A little while ago I wrote a post explaining how to report a bug in the .NET Framework and Visual Studio setup. I tried to encourage everyone who read that post to report bugs they find instead of giving up on installing VS 2005, reformatting their hard drive, or something like that. I wanted to share a concrete example of what can happen when you do report a bug.
A little while after .NET Framework 2.0 beta 2 and VS 2005 beta 2 shipped, I heard from a couple of customers who could not get the .NET Framework 2.0 beta to install correctly. It repeatedly failed and rolled back while trying to register type libraries. I had not heard of anyone running into an issue like this in .NET 1.0 or 1.1 or in any of the previous beta builds of .NET 2.0. In addition, none of the teams working on VS 2005 and .NET 2.0 had seen this problem during daily testing, official test passes, etc.
I worked closely with one of the customers and we narrowed down the problem to missing registry permissions. The typelib registration is done by a custom action inside of .NET Framework setup, and the custom actions were marked with a flag that caused Windows Installer to “impersonate” the logged in user and run the action with the same permission as the user who is running setup. In nearly all cases, that works fine because .NET Framework setup requires that the user be an administrator in order for setup to launch and run correctly. However, on this customer’s machine the Administrators group did not have permissions to the HKEY_CLASSES_ROOT hive that is needed to register type libraries.
This investigation gave us a cause for the setup failure, but not any ideas about how the machine got into that state so that we could try to come up with a solution. One other customer who reported this same bug on the Customer Feedback website provided us a workaround (described here), but the steps were pretty involved. After some brainstorming with the .NET Framework setup team and the Windows Installer team, we decided to try marking these type library registration custom actions to not impersonate anymore. This would cause Windows Installer to run the actions in system context. We created a hand-modified version of the .NET Framework setup and asked the customer to try it for us. This version succeeded where all other .NET 2.0 setup packages had failed on his machine.
Now we had a cause and a solution, but we still had not seen anyone inside of Microsoft reproduce this problem, and the teams were steadily nearing the time to lock down the .NET Framework 2.0 to prepare for shipping. So we needed more data to justify fixing this bug. This is where the Customer Feedback site and Watson reports (the dialog boxes that appear after an error or crash and ask if you would like to send the information back to Microsoft) came in. We were able to look at data from bugs reported by customers on the Customer Feedback site to determine that this particular .NET setup problem was not an isolated incident. Then, we were able to look at data reported back to Microsoft when customers received errors during .NET 2.0 setup and chose to send the report back to Microsoft. As Quan (a program manager on the VS and .NET setup team) described here, this issue turned out to be the #2 cause of setup failures for .NET 2.0 during beta 1 and beta 2.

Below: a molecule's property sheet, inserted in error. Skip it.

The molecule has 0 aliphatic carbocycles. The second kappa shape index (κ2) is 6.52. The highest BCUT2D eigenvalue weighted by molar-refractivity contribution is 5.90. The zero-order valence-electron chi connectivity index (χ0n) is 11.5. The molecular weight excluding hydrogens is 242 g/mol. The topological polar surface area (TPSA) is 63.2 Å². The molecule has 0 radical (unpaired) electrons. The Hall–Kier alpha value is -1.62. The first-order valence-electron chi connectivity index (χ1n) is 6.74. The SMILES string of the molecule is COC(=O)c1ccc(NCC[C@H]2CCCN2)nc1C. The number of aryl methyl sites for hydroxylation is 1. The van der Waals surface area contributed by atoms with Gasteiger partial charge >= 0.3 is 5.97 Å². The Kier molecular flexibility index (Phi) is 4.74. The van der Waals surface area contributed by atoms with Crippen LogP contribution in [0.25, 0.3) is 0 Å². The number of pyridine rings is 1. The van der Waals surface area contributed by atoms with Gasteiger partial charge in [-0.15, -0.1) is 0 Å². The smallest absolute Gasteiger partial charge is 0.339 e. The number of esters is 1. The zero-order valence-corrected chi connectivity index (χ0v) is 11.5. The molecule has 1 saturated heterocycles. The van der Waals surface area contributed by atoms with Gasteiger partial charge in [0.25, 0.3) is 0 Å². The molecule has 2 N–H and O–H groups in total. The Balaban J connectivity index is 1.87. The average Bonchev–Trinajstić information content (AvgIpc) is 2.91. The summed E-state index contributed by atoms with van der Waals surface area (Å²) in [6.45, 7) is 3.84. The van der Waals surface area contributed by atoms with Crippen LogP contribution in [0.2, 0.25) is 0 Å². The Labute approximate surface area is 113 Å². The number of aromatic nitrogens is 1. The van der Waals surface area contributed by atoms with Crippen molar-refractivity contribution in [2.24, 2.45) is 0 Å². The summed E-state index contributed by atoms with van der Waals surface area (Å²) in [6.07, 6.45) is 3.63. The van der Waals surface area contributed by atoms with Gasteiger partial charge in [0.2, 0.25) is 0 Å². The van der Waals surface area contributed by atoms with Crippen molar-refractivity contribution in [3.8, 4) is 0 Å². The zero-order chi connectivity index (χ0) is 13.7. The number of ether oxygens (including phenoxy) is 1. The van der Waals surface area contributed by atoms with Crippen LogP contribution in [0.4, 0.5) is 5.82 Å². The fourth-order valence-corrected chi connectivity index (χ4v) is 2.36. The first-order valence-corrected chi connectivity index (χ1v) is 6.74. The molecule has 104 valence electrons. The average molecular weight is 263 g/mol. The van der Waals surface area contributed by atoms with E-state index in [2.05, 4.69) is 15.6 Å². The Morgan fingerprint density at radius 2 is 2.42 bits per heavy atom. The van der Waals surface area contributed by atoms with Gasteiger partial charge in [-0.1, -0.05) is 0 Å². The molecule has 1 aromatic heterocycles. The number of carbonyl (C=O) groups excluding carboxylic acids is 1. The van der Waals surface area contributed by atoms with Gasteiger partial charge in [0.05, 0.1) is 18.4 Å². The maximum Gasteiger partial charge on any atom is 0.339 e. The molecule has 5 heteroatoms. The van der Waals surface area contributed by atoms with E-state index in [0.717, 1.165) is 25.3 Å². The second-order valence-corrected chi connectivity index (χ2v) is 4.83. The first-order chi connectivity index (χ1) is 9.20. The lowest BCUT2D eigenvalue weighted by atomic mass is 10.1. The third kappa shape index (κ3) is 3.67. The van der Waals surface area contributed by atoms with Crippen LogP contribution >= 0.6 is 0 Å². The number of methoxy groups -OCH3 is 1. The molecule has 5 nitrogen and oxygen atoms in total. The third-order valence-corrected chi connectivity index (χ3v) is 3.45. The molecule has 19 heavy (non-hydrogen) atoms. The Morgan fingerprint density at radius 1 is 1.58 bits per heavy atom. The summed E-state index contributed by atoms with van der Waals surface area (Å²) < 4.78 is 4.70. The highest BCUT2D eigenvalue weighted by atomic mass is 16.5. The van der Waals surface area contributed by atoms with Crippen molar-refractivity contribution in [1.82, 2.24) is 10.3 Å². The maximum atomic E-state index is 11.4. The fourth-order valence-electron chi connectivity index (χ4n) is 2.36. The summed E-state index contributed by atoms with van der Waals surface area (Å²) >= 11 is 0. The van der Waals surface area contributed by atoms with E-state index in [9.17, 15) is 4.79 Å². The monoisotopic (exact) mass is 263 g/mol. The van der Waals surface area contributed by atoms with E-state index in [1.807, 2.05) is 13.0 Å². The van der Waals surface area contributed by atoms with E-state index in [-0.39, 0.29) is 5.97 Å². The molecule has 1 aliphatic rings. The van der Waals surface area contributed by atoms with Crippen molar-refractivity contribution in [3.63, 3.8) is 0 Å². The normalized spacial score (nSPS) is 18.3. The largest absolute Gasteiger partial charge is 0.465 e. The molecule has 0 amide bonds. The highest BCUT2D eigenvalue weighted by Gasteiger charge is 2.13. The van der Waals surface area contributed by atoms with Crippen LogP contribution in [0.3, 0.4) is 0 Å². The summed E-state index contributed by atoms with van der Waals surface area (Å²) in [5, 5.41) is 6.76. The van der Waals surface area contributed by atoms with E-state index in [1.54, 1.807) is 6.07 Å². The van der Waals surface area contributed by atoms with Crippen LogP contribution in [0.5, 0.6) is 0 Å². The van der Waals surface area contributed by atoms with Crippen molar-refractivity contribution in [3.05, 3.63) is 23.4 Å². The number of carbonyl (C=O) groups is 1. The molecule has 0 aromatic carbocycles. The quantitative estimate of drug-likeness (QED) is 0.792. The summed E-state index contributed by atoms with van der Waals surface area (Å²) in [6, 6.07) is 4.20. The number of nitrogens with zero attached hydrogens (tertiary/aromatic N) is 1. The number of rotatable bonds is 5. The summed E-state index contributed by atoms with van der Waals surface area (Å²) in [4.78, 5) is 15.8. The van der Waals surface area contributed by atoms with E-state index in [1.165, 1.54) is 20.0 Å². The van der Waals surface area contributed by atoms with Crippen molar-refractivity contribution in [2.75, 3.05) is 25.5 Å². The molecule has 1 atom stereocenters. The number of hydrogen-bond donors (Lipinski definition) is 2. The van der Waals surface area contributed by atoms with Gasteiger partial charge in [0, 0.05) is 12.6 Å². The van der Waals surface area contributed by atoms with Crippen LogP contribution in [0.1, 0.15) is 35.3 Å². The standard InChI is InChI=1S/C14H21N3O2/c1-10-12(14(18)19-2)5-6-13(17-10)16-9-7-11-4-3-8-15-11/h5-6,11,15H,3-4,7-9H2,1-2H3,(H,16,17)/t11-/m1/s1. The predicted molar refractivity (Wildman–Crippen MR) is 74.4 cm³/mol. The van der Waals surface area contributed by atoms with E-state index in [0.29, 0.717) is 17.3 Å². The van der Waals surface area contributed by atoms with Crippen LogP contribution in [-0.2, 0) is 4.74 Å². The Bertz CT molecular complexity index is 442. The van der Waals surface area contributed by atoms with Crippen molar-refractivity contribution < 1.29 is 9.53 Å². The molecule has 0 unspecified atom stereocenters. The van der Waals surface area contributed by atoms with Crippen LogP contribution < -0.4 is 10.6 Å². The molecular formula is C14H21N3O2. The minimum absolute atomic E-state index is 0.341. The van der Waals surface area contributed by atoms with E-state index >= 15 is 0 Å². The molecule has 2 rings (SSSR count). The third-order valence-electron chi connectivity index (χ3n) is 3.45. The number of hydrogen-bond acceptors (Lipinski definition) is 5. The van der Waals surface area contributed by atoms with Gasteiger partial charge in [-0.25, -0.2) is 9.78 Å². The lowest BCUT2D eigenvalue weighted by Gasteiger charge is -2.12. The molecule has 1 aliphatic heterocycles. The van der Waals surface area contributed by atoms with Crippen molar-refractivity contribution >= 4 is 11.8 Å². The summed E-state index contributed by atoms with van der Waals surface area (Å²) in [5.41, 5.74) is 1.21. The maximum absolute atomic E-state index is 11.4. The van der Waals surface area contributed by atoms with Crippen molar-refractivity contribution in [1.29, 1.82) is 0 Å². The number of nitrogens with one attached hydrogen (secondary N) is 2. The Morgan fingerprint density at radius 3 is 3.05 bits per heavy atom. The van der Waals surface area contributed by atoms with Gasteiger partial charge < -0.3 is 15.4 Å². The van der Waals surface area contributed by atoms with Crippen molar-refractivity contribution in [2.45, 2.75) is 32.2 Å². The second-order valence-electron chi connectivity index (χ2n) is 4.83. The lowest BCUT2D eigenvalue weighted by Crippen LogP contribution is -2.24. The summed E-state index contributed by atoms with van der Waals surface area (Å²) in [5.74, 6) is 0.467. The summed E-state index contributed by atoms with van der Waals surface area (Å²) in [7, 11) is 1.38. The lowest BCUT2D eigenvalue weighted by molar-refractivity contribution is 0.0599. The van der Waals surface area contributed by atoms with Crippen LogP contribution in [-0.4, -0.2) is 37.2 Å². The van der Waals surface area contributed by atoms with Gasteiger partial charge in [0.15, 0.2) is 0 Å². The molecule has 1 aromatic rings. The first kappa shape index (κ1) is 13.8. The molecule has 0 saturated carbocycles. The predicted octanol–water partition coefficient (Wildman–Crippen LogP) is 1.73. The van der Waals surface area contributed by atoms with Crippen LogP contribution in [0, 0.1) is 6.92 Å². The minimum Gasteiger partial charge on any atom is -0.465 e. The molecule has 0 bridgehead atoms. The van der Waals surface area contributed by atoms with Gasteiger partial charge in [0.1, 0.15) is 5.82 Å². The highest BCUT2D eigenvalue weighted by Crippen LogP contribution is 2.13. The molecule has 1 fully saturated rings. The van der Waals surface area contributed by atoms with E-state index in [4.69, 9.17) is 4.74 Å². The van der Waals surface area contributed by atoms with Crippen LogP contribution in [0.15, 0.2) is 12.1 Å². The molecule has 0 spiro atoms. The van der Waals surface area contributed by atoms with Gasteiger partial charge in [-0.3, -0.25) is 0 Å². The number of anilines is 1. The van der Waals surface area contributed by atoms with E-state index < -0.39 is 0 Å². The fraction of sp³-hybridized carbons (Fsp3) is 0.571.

Now we had a cause, a solution, and data to support the case that this issue would lead to customer support calls if we decided not to fix it. There were a couple final things to do to prepare this bug for the VS shiproom process. The .NET setup team created a buddy build of the proposed fix and had to get test signoff. Since the bug had not ever been reproduced inside of Microsoft, Quan and I each contacted a customer who had run into this issue in the .NET 2.0 beta program and they validated that the fix worked. The .NET setup took this bug to shiproom and presented the problem, the solution, the Customer Feedback site and Watson data and the customer sign-off, and the bug was approved to be checked in.
I’m very happy to say that this fix will be in the final release of .NET Framework 2.0. This bug was never reproduced inside of Microsoft and would not have been fixed if it were not for customers who participated in the VS 2005 and .NET Framework 2.0 beta program. The bug reports on the product feedback site and comments posted on my blog gave us valuable direct contact to customers who saw this problem first-hand so we could gather more data. And each of the customers who saw this problem and chose to send the problem report back to Microsoft in essence provided “me too” votes to show us how frequent this bug would be if it were not fixed. I want to say a big thank you to each customer who made this possible, and in particular to Michael. Your detailed data and infinite patience made it possible for us to get to the bottom of this issue.
If anyone reading this is running into this setup bug, you can find a hand-fixed version of .NET Framework 2.0 beta 2 here. If you are running into this with some other build of the .NET Framework 2.0, please contact me and I can provide you an updated version that will work correctly for you.